Since the turn of the century, American dioceses have paid out roughly $2 billion in legal settlements to sex-abuse victims. Two billion dollars! Think how far that money might have gone to feed the poor, to care for the sick, to educate young people in the faith! Instead, how many parishes have been shut down, how many parochial schools have been closed, how many projects for evangelization have been set aside, because the ravaged diocesan budgets could not accommodate them? Keep in mind that in all those expensive lawsuits, the plaintiffs would not have won those huge awards simply by showing that they had suffered abuse. They were also required to persuade the juries that they suffered abuse because diocesan officials were negligent in supervising their priests. In other words, the secular courts held the bishops responsible, even if the bishops were not willing to take that step themselves.
Yet the financial settlements have not been the most painful loss for the Church. Still more grievous has been the loss of credibility, the loss of faith, the loss of souls. We may never know, in this life, how many young people have turned away from the sacraments, how many Americans have stopped listening to the bishops’ teaching, as a result of this scandal. The damage is literally incalculable.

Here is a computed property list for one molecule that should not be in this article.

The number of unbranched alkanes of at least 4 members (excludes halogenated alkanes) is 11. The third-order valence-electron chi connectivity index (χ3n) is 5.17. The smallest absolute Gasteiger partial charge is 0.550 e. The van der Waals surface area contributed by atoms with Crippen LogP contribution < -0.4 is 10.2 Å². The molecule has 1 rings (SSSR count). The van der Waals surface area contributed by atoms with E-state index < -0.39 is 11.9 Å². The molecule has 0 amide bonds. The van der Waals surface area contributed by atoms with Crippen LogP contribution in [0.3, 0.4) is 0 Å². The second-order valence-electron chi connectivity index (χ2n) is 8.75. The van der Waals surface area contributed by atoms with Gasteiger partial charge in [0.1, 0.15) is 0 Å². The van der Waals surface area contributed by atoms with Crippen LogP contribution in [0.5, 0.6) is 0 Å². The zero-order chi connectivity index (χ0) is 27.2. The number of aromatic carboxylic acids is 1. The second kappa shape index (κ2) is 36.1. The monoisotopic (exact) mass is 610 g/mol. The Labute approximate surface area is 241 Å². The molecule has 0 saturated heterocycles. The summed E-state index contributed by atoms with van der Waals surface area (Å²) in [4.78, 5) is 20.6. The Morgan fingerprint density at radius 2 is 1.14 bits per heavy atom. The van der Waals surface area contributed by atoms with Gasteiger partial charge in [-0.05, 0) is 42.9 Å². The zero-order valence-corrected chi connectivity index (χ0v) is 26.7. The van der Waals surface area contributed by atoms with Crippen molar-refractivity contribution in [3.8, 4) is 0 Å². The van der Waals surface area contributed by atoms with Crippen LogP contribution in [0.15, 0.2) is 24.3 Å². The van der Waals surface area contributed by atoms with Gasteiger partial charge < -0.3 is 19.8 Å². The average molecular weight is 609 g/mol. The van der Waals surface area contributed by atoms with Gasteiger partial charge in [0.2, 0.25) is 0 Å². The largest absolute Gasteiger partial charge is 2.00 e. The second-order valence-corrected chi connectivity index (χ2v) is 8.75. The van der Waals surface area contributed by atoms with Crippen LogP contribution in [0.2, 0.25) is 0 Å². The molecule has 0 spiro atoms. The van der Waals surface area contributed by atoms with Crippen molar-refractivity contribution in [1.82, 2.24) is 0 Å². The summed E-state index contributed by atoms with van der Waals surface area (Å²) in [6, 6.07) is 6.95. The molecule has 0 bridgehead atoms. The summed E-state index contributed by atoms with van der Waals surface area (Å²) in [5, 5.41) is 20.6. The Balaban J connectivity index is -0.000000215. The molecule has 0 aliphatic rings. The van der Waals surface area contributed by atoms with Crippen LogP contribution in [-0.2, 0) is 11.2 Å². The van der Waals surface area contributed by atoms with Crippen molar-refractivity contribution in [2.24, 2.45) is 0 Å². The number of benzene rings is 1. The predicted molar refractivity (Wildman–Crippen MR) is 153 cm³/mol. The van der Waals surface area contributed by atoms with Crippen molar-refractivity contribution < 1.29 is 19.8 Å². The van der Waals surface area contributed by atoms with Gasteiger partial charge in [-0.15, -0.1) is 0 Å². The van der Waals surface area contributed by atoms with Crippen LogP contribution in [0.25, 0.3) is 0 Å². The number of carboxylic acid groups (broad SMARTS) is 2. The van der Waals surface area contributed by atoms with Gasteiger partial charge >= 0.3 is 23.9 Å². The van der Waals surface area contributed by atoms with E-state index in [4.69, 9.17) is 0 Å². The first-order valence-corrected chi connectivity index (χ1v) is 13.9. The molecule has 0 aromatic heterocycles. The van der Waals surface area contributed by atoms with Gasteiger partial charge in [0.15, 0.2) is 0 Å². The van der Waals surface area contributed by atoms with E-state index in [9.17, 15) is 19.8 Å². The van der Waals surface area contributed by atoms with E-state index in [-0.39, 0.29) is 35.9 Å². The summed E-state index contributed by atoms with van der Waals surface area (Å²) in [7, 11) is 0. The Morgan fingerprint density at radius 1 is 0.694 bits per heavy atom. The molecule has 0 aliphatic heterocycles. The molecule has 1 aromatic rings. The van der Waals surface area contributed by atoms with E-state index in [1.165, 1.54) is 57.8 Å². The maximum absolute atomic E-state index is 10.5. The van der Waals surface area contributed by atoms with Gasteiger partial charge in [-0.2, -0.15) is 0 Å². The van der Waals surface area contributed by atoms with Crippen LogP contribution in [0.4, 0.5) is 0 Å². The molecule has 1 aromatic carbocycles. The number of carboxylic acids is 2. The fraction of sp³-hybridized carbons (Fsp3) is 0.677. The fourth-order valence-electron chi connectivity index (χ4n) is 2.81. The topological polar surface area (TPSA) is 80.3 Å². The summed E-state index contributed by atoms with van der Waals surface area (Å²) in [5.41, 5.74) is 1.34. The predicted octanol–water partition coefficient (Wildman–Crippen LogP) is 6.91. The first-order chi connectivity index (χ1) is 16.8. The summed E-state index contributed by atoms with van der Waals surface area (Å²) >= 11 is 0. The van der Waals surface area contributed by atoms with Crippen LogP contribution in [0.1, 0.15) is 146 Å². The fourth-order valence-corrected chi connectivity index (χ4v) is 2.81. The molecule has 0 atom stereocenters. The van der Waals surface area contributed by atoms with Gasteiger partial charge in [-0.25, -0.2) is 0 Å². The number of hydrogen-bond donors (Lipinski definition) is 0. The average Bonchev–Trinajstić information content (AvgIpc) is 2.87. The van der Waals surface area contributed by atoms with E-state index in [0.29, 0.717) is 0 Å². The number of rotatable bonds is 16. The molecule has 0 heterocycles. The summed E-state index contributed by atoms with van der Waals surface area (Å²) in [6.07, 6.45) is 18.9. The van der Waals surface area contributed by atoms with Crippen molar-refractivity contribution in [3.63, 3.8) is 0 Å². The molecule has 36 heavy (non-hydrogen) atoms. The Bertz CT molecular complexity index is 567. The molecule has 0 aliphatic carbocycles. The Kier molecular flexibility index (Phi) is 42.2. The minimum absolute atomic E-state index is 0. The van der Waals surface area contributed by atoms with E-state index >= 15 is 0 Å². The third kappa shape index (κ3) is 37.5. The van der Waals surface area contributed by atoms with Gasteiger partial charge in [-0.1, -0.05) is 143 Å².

But the damage is done, you might say. It’s in the past. It’s time to move on. Really? Then why does public confidence in the hierarchy remain at a low ebb? Why do criminal investigators and investigative journalists continue to dig out new evidence of abuse and cover-ups? Can we safely attribute all these charges and suspicions to anti-Catholic bias—as we naively did a decade ago?
Let me ask the question a different way: We know that the American bishops have been hurt and humiliated by the ugly revelations of the past decade. We know that they have apologized and instituted new procedures. But do we know that they have learned the proper lesson?